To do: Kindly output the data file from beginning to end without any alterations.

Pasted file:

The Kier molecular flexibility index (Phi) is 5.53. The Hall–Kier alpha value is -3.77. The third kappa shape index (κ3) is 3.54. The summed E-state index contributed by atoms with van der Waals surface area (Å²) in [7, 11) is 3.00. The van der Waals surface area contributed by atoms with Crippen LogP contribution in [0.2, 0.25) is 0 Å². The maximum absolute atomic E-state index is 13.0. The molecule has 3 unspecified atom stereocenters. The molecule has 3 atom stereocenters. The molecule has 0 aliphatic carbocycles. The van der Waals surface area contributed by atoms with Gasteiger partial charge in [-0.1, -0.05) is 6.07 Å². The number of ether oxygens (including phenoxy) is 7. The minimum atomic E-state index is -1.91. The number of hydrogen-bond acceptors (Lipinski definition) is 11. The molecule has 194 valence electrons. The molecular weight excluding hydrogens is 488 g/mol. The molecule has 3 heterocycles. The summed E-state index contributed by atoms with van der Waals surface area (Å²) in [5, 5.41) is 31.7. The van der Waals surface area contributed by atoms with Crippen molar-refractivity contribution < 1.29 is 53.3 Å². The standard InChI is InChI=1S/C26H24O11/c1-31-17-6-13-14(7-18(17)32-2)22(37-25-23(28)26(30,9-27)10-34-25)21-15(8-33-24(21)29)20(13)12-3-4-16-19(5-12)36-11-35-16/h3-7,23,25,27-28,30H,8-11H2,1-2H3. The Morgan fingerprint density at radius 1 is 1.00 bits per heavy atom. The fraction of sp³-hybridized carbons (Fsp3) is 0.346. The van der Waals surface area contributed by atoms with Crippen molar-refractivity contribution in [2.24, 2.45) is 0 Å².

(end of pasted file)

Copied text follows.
The Kier molecular flexibility index (Phi) is 5.53. The Hall–Kier alpha value is -3.77. The third kappa shape index (κ3) is 3.54. The summed E-state index contributed by atoms with van der Waals surface area (Å²) in [7, 11) is 3.00. The van der Waals surface area contributed by atoms with Crippen LogP contribution in [0.2, 0.25) is 0 Å². The maximum absolute atomic E-state index is 13.0. The molecule has 3 unspecified atom stereocenters. The molecule has 3 atom stereocenters. The molecule has 0 aliphatic carbocycles. The van der Waals surface area contributed by atoms with Gasteiger partial charge in [-0.1, -0.05) is 6.07 Å². The number of ether oxygens (including phenoxy) is 7. The minimum atomic E-state index is -1.91. The number of hydrogen-bond acceptors (Lipinski definition) is 11. The molecule has 194 valence electrons. The molecular weight excluding hydrogens is 488 g/mol. The molecule has 3 heterocycles. The summed E-state index contributed by atoms with van der Waals surface area (Å²) in [5, 5.41) is 31.7. The van der Waals surface area contributed by atoms with Crippen molar-refractivity contribution < 1.29 is 53.3 Å². The standard InChI is InChI=1S/C26H24O11/c1-31-17-6-13-14(7-18(17)32-2)22(37-25-23(28)26(30,9-27)10-34-25)21-15(8-33-24(21)29)20(13)12-3-4-16-19(5-12)36-11-35-16/h3-7,23,25,27-28,30H,8-11H2,1-2H3. The Morgan fingerprint density at radius 1 is 1.00 bits per heavy atom. The fraction of sp³-hybridized carbons (Fsp3) is 0.346. The van der Waals surface area contributed by atoms with Crippen molar-refractivity contribution in [2.24, 2.45) is 0 Å².